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The Word Philes 7

May 4, 2009

Today’s episode of The Word Philes is subtitled “How Not To Advertise Your Job” and is brought to you courtesy of a freelance buyer who repeatedly makes the same mistake.

A little background: most freelance job sites are like trendy nightclubs on a Friday night – they’re meat markets. While there are some classy individuals who are there to meet people, dance and enjoy themselves, the majority of attendees are lounge lizards who are out hunting. They target young, single women – fresh, naïve, probably a little drunk and willing to accept lower quality (if it’s wearing Armani).

In freelancing terms, the classy people are the ones who post full job details, offer a reasonable rate of pay for the work required and are willing to push their budget a bit when they find someone with remarkable talent.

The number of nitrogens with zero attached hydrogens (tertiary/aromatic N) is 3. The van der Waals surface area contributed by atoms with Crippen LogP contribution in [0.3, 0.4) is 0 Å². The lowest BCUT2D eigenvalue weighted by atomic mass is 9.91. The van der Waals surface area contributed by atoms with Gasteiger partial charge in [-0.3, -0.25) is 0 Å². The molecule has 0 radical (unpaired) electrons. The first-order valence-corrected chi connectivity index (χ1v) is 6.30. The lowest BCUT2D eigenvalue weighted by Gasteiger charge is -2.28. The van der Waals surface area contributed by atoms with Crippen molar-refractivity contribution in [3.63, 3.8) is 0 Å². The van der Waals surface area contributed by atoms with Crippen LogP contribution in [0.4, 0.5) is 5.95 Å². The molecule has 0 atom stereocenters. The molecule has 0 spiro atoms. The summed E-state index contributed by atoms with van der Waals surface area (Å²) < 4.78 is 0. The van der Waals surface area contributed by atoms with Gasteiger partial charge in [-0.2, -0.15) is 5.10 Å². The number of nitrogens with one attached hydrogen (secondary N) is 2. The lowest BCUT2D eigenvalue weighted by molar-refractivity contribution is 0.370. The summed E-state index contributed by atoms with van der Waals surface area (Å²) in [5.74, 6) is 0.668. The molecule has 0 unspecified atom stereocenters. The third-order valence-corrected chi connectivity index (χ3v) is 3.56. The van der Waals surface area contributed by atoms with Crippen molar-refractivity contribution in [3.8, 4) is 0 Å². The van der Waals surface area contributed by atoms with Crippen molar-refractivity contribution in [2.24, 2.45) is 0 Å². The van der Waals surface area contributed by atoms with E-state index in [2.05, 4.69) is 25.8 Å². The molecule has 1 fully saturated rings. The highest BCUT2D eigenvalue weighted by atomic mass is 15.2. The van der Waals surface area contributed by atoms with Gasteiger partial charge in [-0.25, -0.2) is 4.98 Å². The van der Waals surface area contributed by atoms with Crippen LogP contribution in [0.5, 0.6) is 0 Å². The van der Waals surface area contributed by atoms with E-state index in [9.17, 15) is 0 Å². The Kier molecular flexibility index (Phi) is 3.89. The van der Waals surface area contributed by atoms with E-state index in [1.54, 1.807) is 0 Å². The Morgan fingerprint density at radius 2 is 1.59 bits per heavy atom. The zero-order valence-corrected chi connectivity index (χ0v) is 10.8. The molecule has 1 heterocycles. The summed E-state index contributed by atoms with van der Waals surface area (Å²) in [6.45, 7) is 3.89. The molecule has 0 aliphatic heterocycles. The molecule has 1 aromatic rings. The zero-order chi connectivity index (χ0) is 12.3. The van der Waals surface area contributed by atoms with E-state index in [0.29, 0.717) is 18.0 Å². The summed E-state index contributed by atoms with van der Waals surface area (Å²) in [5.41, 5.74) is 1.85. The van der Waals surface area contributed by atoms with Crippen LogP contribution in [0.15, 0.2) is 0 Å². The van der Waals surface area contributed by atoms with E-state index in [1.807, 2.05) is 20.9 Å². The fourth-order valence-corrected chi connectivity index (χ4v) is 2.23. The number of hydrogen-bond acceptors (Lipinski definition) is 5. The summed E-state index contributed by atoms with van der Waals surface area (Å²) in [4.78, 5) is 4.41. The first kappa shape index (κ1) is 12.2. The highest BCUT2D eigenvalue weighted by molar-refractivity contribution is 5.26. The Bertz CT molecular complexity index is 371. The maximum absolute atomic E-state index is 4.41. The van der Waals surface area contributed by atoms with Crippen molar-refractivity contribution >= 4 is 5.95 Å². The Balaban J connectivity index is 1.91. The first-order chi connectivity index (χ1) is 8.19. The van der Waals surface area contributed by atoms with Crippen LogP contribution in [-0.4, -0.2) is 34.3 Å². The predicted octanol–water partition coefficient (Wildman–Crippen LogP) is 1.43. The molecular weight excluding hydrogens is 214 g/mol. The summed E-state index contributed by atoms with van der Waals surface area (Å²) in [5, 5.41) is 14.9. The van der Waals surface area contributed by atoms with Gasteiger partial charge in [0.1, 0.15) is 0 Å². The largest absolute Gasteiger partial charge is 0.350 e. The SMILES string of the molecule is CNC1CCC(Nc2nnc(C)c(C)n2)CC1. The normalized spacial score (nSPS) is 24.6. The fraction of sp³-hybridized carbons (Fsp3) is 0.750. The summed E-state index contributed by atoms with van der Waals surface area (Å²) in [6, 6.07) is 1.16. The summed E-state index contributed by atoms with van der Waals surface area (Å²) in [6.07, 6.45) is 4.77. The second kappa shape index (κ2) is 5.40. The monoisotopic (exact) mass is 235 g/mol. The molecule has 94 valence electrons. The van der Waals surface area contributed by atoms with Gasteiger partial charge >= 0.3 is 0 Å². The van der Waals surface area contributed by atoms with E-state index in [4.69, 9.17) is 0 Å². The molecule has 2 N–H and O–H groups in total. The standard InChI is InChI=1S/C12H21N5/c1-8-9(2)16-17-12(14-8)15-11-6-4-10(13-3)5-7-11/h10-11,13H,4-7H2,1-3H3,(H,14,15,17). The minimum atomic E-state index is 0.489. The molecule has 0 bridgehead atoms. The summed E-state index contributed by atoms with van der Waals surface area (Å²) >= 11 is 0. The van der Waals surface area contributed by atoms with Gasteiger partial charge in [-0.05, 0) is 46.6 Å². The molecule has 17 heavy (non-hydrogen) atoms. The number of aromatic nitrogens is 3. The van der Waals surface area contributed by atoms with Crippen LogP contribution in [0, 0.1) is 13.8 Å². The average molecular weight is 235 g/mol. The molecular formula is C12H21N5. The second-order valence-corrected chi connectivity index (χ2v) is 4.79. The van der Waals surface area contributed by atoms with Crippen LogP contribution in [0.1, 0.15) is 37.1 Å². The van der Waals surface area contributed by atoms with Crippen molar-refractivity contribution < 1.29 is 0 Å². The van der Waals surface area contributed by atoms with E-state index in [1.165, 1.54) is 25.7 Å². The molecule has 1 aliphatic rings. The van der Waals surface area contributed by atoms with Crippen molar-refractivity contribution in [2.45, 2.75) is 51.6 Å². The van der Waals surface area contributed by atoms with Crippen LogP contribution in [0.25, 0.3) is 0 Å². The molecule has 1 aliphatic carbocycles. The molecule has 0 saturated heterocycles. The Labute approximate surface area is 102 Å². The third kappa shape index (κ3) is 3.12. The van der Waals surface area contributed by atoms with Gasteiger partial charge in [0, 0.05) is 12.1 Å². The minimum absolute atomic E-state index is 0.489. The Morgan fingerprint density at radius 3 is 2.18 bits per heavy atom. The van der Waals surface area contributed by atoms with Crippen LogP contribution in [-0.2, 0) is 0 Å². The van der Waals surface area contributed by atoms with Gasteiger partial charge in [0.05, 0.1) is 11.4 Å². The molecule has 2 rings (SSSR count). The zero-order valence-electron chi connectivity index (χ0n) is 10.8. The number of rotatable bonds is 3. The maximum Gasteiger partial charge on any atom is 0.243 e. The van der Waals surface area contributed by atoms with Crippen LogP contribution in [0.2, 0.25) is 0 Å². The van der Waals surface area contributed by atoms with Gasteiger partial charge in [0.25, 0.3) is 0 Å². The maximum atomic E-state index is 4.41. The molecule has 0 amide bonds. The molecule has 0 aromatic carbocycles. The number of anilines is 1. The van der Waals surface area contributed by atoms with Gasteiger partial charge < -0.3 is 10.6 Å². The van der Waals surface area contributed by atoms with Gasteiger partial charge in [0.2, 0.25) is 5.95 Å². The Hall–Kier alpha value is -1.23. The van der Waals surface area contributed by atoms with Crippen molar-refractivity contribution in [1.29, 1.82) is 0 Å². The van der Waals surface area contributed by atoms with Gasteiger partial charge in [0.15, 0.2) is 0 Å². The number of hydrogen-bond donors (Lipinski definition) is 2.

The lizards, on the other hand, want the best they can get for the smallest outlay. New freelancers and offshore workers are the best targets: enthusiastic, unfamiliar with reasonable pricing and as naïve as a college fresher on Spring Break. (Not that I’d know, of course.)

Here’s the job advertisement in question:

I need a lot of writing done – I don’t have a big budget.  I need about 1 articles / blog to be writen between today or tommorow .  Most of the articles will come from transcribing about 15 hours of audio / video material.  your job is to write me a  1 article.  more information will be given in interview. I only have about $10 to pay for this work, I am trying to help a client so I hope you can provide this.  I don’t really do upfront payment.

I should add that a very similar ad has appeared almost every day for a week. The most noticeable change has been that the buyer now wants “about 1 articles”, whereas he originally wanted 47 for the same price. Yes, forty-seven.

I have the following to say about this (incredibly bad) advertisement:

  • Payment of ten dollars
  • 15 (note, fifteen) hours’ transcribing as research
  • TEN dollars. TEN.
  • Completed by tomorrow
  • Ten. 10. One Zero. Dix. Zehn. Tien. Dieci. Dziesiec.
  • No up-front payment.
  • $10/15 + hours = roughly 65c per hour

I don’t need to explain what we can learn from this, do I? Thought not.

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